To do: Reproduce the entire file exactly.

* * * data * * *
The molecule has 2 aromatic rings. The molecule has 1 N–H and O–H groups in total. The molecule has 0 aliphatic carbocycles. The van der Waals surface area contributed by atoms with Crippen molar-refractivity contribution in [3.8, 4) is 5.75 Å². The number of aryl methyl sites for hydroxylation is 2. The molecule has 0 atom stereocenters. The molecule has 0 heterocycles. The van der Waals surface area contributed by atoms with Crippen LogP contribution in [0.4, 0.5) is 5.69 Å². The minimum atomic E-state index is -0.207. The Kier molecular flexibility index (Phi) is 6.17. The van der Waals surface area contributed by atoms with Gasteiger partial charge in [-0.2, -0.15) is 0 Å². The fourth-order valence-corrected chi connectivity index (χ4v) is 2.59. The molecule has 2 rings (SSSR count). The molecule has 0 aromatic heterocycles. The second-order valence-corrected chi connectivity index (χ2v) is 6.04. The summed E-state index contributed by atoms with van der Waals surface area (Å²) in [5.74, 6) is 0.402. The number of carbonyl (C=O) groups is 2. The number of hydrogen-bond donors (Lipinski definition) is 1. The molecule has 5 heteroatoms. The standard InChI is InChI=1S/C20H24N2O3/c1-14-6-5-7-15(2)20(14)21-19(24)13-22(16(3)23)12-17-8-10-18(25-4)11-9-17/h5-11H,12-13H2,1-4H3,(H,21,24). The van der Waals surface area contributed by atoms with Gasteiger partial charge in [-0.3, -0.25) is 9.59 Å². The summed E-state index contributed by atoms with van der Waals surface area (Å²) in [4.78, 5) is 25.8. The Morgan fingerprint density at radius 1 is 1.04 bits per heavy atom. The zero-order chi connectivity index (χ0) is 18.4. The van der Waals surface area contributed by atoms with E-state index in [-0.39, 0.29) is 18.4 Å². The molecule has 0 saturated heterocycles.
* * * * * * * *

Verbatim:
The molecule has 2 aromatic rings. The molecule has 1 N–H and O–H groups in total. The molecule has 0 aliphatic carbocycles. The van der Waals surface area contributed by atoms with Crippen molar-refractivity contribution in [3.8, 4) is 5.75 Å². The number of aryl methyl sites for hydroxylation is 2. The molecule has 0 atom stereocenters. The molecule has 0 heterocycles. The van der Waals surface area contributed by atoms with Crippen LogP contribution in [0.4, 0.5) is 5.69 Å². The minimum atomic E-state index is -0.207. The Kier molecular flexibility index (Phi) is 6.17. The van der Waals surface area contributed by atoms with Gasteiger partial charge in [-0.2, -0.15) is 0 Å². The fourth-order valence-corrected chi connectivity index (χ4v) is 2.59. The molecule has 2 rings (SSSR count). The molecule has 0 aromatic heterocycles. The second-order valence-corrected chi connectivity index (χ2v) is 6.04. The summed E-state index contributed by atoms with van der Waals surface area (Å²) in [5.74, 6) is 0.402. The number of carbonyl (C=O) groups is 2. The number of hydrogen-bond donors (Lipinski definition) is 1. The molecule has 5 heteroatoms. The standard InChI is InChI=1S/C20H24N2O3/c1-14-6-5-7-15(2)20(14)21-19(24)13-22(16(3)23)12-17-8-10-18(25-4)11-9-17/h5-11H,12-13H2,1-4H3,(H,21,24). The van der Waals surface area contributed by atoms with Gasteiger partial charge in [-0.3, -0.25) is 9.59 Å². The summed E-state index contributed by atoms with van der Waals surface area (Å²) in [4.78, 5) is 25.8. The Morgan fingerprint density at radius 1 is 1.04 bits per heavy atom. The zero-order chi connectivity index (χ0) is 18.4. The van der Waals surface area contributed by atoms with E-state index in [-0.39, 0.29) is 18.4 Å². The molecule has 0 saturated heterocycles.